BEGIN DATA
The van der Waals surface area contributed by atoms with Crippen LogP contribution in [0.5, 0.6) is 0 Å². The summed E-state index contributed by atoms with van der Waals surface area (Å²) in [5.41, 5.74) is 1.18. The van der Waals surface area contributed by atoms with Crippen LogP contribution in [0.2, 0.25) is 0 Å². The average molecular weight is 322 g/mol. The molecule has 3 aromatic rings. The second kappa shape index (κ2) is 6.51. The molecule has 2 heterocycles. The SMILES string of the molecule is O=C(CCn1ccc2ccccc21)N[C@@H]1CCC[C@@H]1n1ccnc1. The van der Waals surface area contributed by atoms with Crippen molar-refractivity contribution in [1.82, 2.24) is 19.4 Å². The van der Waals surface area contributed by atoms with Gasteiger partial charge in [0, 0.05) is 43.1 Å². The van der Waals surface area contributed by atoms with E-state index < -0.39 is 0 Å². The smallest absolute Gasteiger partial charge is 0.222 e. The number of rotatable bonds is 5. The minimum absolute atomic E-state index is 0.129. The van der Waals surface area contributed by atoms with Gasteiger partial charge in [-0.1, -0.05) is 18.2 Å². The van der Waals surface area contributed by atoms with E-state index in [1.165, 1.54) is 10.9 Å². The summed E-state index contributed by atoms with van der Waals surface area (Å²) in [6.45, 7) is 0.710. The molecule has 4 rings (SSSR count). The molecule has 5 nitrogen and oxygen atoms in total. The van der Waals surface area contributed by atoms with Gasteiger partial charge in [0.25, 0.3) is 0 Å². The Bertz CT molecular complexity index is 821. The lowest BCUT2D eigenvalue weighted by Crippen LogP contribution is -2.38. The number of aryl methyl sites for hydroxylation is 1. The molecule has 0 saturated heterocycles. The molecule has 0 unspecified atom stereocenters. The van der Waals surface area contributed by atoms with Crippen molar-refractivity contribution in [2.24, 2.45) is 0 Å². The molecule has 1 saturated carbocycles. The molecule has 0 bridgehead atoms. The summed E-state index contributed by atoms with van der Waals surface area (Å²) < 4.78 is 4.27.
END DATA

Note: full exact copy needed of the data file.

The van der Waals surface area contributed by atoms with Crippen LogP contribution in [0.5, 0.6) is 0 Å². The summed E-state index contributed by atoms with van der Waals surface area (Å²) in [5.41, 5.74) is 1.18. The van der Waals surface area contributed by atoms with Crippen LogP contribution in [0.2, 0.25) is 0 Å². The average molecular weight is 322 g/mol. The molecule has 3 aromatic rings. The second kappa shape index (κ2) is 6.51. The molecule has 2 heterocycles. The SMILES string of the molecule is O=C(CCn1ccc2ccccc21)N[C@@H]1CCC[C@@H]1n1ccnc1. The van der Waals surface area contributed by atoms with Crippen molar-refractivity contribution in [1.82, 2.24) is 19.4 Å². The van der Waals surface area contributed by atoms with Gasteiger partial charge in [0, 0.05) is 43.1 Å². The van der Waals surface area contributed by atoms with E-state index < -0.39 is 0 Å². The smallest absolute Gasteiger partial charge is 0.222 e. The number of rotatable bonds is 5. The minimum absolute atomic E-state index is 0.129. The van der Waals surface area contributed by atoms with Gasteiger partial charge in [-0.1, -0.05) is 18.2 Å². The van der Waals surface area contributed by atoms with E-state index in [1.165, 1.54) is 10.9 Å². The summed E-state index contributed by atoms with van der Waals surface area (Å²) in [6.45, 7) is 0.710. The molecule has 4 rings (SSSR count). The molecule has 5 nitrogen and oxygen atoms in total. The van der Waals surface area contributed by atoms with Gasteiger partial charge in [0.25, 0.3) is 0 Å². The Bertz CT molecular complexity index is 821. The lowest BCUT2D eigenvalue weighted by Crippen LogP contribution is -2.38. The number of aryl methyl sites for hydroxylation is 1. The molecule has 0 saturated heterocycles. The molecule has 0 unspecified atom stereocenters. The van der Waals surface area contributed by atoms with Crippen molar-refractivity contribution in [2.24, 2.45) is 0 Å². The molecule has 1 saturated carbocycles. The molecule has 0 bridgehead atoms. The summed E-state index contributed by atoms with van der Waals surface area (Å²) < 4.78 is 4.27.